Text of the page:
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Discussion in 'Basses [BG]' started by RichSnyder, Aug 4, 2018.
This guy gets it ^^*^
If you're daft enough to buy a "'51 Jazz bass", you wouldn't have to jump off a bridge. You'd probably walk out in front of a bus on your way to the bridge.
Some relic jobs look super fake, almost embarrassingly so. Like the Sandberg "hardcore aged" finish. I used to wonder why a builder of fine basses (and they are) would put out such a phony looking relic job. Then it hit me.....they aren't going for an authentic play wear look, they're doing a deliberate "ironic relic" vibe. I get it now. I don't want one, but I think I see the artistic statement.
Mmmmm... Firemist Gold....no fretboard markers. Good start.
I voted "no".
Poly finish after 10 years, 2005 to 2015. Old pic, wear has increased since. I didn't bother to cover my belt hardware once the bass got a little dinged, but my point is that the rash is from playing, not "relicing".
I bought the bass brand new so the wear is all mine... not that it matters. I've seen relic finishes that have much more attractive looking wear.
Yup. I own a Paisley JV telecaster. Not because I like Paisley telecasters, but because the previous owner couldn't sell it at the normal price because it was paisley. I'm now glad I never refinished it, but if I ended up with one of the more stupid heavy relic jobs like the dual finish ones I'm pretty sure I'd have to repaint that...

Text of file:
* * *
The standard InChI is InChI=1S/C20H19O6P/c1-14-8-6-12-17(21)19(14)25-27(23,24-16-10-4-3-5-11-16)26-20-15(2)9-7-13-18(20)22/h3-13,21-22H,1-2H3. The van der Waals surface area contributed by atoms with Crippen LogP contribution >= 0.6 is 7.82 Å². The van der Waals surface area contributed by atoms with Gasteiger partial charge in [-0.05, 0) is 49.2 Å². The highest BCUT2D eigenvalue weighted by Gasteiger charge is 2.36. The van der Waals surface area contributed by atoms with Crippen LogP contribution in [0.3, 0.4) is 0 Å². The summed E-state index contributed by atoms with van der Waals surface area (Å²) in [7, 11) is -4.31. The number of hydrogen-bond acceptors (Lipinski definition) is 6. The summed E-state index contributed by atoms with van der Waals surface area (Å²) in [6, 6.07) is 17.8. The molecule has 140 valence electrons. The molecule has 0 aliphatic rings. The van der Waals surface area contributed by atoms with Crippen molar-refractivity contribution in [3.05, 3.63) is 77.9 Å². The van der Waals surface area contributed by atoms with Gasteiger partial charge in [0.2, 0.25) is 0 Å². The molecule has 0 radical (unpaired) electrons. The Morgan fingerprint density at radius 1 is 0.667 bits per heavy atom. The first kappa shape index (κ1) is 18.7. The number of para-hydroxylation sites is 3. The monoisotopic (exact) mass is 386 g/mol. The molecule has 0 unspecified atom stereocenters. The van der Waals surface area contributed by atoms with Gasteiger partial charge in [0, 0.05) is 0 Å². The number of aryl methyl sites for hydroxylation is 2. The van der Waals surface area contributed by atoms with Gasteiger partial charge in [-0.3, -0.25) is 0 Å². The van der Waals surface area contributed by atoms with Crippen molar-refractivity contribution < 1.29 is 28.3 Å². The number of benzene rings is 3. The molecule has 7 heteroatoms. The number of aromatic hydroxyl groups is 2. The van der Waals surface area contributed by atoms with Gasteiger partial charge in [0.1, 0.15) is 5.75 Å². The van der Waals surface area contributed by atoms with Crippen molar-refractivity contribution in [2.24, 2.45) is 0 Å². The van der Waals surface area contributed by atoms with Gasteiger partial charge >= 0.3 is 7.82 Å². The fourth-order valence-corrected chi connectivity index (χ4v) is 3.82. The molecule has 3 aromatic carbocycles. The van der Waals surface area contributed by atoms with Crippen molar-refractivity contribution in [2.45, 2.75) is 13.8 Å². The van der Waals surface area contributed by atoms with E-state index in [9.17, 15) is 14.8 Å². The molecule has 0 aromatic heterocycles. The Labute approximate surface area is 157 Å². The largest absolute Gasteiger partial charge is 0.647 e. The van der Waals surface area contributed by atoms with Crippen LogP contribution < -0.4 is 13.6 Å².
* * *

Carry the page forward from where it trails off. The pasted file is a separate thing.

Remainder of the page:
"NO COMMENTS OTHER THAN - I VOTED!!!!"
Riiiight. Good luck with that.
I am ambivalent about them. I think they are a waste of money to pay for the road wear process, and I believe that "vibe" or "mojo" is objectively BS. I own a Vintage Icon series jazz that just happens to be road worn, but that wasn't a buying feature for me. It just wasn't as boring as the other models.
The only time I am into it is if it makes the instrument look like something that isn't just another cookie cutter bass.
Relics are simply a type of finish. Nobody ever bought a relic to fool others that is old, never ever. They do have a feel and a vibe for people who like that finish and you either like or don't like. I 'hate' Olympic white and black, and any Warwick/Spector looking basses, so it's definitely an individual choice thing. There are of course good and bad relics and the only ones I personally like are Sandberg's (which I guess is why Fodera choose them to do the work on the $15K+ Victor W replica basses). They are a custom built bass, individual and consistently great playing instruments that suit me and that's all that matters to me anyway.
I love aged instruments generally because I see it as a type of finish, but I would never criticise someone who doesn't. It's a personal choice at the end of the day.
What about a new car, a granite counter top, or your girlfirend?
What percentage of TB loves / hates relic finishes??
I’d say 100%.
Is there room in your happy fantasy bubble for me too?
DEFINITELY some people out of all the millions and millions of players and not-really-players-but-I-sure-like-to-buy-guitars have bought them to fool people. For SURE!
One obvious category are the counterfeit vintage attempts to cash in on vintage guitars. If you don't think that has ever existed, then your bubble's impenetrability membrane is impressive.